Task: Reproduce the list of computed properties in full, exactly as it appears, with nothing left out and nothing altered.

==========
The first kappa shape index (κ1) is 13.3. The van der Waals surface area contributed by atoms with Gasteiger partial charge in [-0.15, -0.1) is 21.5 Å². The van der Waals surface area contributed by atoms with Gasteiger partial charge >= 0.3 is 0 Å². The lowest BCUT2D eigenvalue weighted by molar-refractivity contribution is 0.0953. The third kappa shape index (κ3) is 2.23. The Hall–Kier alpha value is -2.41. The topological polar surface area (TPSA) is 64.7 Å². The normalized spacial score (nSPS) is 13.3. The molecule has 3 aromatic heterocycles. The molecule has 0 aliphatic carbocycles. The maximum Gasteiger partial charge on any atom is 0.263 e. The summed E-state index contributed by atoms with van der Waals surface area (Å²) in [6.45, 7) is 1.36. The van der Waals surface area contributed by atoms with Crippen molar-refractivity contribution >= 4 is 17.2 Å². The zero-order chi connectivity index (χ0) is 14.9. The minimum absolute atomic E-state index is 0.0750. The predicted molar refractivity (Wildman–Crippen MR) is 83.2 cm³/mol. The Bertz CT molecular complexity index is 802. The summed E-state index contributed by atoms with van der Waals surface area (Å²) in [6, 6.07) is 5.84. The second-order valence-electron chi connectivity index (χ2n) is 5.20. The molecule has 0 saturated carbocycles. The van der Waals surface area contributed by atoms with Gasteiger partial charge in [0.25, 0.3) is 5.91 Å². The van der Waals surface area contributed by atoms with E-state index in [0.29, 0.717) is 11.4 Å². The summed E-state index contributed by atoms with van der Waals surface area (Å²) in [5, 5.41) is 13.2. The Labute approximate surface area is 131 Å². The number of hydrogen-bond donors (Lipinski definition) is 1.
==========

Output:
The first kappa shape index (κ1) is 13.3. The van der Waals surface area contributed by atoms with Gasteiger partial charge in [-0.15, -0.1) is 21.5 Å². The van der Waals surface area contributed by atoms with Gasteiger partial charge >= 0.3 is 0 Å². The lowest BCUT2D eigenvalue weighted by molar-refractivity contribution is 0.0953. The third kappa shape index (κ3) is 2.23. The Hall–Kier alpha value is -2.41. The topological polar surface area (TPSA) is 64.7 Å². The normalized spacial score (nSPS) is 13.3. The molecule has 3 aromatic heterocycles. The molecule has 0 aliphatic carbocycles. The maximum Gasteiger partial charge on any atom is 0.263 e. The summed E-state index contributed by atoms with van der Waals surface area (Å²) in [6.45, 7) is 1.36. The van der Waals surface area contributed by atoms with Crippen molar-refractivity contribution >= 4 is 17.2 Å². The zero-order chi connectivity index (χ0) is 14.9. The minimum absolute atomic E-state index is 0.0750. The predicted molar refractivity (Wildman–Crippen MR) is 83.2 cm³/mol. The Bertz CT molecular complexity index is 802. The summed E-state index contributed by atoms with van der Waals surface area (Å²) in [6, 6.07) is 5.84. The second-order valence-electron chi connectivity index (χ2n) is 5.20. The molecule has 0 saturated carbocycles. The van der Waals surface area contributed by atoms with Gasteiger partial charge in [0.25, 0.3) is 5.91 Å². The van der Waals surface area contributed by atoms with E-state index in [0.29, 0.717) is 11.4 Å². The summed E-state index contributed by atoms with van der Waals surface area (Å²) in [5, 5.41) is 13.2. The Labute approximate surface area is 131 Å². The number of hydrogen-bond donors (Lipinski definition) is 1.